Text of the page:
I am at my favorite yogurt store, there is nothing interesting about it.
Even before I take the first bite of my mango yogurt, I take out my phone, take a picture and post a story on Instagram with a silly caption.
This became a pattern in my life to show my friends that “Hey, look my life is cool”.
Instead of focusing on the present moment, I would spend my time scrolling on the app.
If I have had a single free second, I would instantly check Instagram to see the no. of likes, latest comment or what’s happening in my friend’s story.
I was constantly going through the fear of missing out (FOMO).
I would check people’s account and compare our life. Such a stupid thing to do. Basically, ignoring my Nani’s advice“Everyone’s is unique in their own way, don’t compare, be a better version of yourself”.
I realized that this was turning into an unhealthy habit.
One day, out of frustration, I decided to deactivate my account. Best decision ever!
Initially, I struggled a lot. There were a lot of weak moments where I wanted to download the app and see what’s going on. There was a constant craving but I kept myself motivated.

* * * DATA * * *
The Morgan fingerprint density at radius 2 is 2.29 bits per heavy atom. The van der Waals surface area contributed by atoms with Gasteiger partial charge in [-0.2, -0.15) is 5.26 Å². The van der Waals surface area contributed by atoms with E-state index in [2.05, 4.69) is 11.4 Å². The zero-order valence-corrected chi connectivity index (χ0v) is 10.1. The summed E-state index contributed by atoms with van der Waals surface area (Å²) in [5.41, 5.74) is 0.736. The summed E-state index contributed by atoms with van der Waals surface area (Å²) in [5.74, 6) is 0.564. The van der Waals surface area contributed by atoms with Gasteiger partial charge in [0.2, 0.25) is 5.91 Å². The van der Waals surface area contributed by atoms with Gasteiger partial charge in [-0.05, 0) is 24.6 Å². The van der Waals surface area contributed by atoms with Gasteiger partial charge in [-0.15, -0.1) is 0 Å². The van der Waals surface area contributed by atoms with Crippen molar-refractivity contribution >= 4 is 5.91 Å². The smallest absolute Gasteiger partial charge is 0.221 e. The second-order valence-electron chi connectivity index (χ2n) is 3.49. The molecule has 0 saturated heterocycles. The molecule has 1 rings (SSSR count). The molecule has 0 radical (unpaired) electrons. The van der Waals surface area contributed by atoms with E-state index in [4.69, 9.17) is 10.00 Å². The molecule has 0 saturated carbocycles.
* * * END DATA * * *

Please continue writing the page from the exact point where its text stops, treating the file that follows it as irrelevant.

After a few weeks, I didn’t care at all. Honestly, I didn’t miss any information nor got the urge to download the app.
The best part of the digital detox is the amount of free time you get. Suddenly, I had an extra hour in my life.
I used this time to pursue my lost habits such as reading books, walking, running, or sleep.
This habit reduced stress and removed peer pressure. Ultimately, it provided a lot of peace of mind and happiness.
P.S: I spent three months without Instagram account. It was amazing!!!
P.S.S: Below is an interesting article by author Mark Manson:
In social psychology, there’s a concept known as “social proof.” Social proof is really simple: we tend to value things other people value. If you walk into a room and everyone is crowded around one person, listening to them speak, we instinctively make the assumption of: wow, that dude must be important! If you look across the room and see someone sitting by themselves, we also instinctively make the assumption that that person is not important. This is not conscious, and we all do it.
The result of social proof is that everything—art, people, movies, ideas—in the public square that gain some popularity, tend to gain more popularity. We want to see movies other people see. We want to know people other people know. We want to date people other people want to date. And when you’re scrolling through your Instagram feed, chances are you gravitate to highly popular content without even realizing it. But because of the size of the networks, social media puts social proof on steroids, accruing the greatest global attention to the most popular things and leaving the rest of the world largely ignored.